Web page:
11 Oct 2008
It all looks like art to me now 
The private view for Peter Saville's exhibition of other people's creations being exhibited on his new flat-pack plinths, Accessories to an artwork took place on Thursday 9 October at the new Paul Stolper Gallery (itself resplendent with its new Peter Saville-designed street sign).

Peter Saville was there to launch the initial prototype edition of 200 plinths. They are, according to Saville being snapped up quickly not only by individuals with fifty quid to spare and nowhere to put their telephones but also by museums and galleries. A mass-produced run seems inevitable.

Plinths aside the exhibited works range from the esoteric to the conceptual via outrageously funny. Jeremy Deller's homage to Fantin-Latour's bowl of flowers and hence the cover of Power, Corruption and Lies is matched by Todd Eberle's more obvious placing of the record itself. Robert Longo, artist and director of the video for Bizarre Love Triangle, offers us mini-mushroom cloud. Brian Eno's light flowers are just Eno being Eno. Jarvis Cocker's cut out trees are oddly beautiful. Another plinth is left empty and the burnt ashes of part of another are tastefully sprinkled atop it. An unfeasibly large sexual toy is eye-wateringly amusing. However, the best is saved til last though with Sarah Morris and Liam Gillick's "plinth on plinth", a loving homage to Rachel Whiteread.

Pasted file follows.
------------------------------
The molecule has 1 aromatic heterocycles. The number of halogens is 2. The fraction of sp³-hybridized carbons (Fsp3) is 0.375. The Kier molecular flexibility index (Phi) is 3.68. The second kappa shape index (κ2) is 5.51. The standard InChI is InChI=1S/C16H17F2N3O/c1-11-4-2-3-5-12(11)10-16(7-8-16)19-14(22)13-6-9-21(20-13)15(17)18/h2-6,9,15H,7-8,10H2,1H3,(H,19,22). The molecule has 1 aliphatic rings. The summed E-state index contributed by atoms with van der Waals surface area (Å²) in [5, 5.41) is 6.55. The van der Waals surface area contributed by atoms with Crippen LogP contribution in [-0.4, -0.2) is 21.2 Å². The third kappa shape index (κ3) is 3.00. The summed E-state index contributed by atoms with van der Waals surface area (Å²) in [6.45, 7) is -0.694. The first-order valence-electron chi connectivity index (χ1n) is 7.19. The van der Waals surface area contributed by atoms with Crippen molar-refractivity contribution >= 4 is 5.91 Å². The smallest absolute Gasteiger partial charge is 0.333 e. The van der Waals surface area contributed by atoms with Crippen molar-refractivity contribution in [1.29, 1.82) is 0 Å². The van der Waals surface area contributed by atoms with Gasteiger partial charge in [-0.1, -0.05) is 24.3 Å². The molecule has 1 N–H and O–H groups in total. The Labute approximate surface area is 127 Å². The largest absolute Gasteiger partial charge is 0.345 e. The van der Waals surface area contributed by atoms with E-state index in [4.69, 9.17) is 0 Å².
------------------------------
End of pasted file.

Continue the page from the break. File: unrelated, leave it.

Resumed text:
Amongst those enjoying also the show were Ben Kelly, Kevin Cummins and the actress Tamsin Greig (Green Wing). Hi to Iain & Bunny, Andy and Mark.

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Peter Saville colour wheel
Biting Tongues

In the grey days of late 1970s post-punk Manchester, youth culture was a serious affair: every musical performance was measured mostly by the conviction of its delivery. The term 'New Wave' opened up free vistas where acquired skills could once again be exercised after punk's monochrome blur. It could be applied to anything from a James 'Blood' Ulmer record to the latest Throbbing Gristle release, Magazine to Swell Maps. Move outside that terrain into Sun Ra, Parliament, Frank Sinatra and Martin Denny, and your options were suddenly without limit...

Then came Tony Wilson's Factory Club (at the Russell Club in Hulme) offering an open invitation to experiment that was taken up when Ken Hollings, Howard Walmsley, Eddie Sherwood and a few others decided to make some noise to accompany their 16mm silent epic Biting Tongues. A further performance followed a few weeks later, when Colin Seddon and Graham Massey disbanded their Post Natals project and joined up. The film itself, a flashing series of negative images, became a memory; the name remained.

- extract from the LTM Biting Tongues biography

Factory Records

The Durutti Column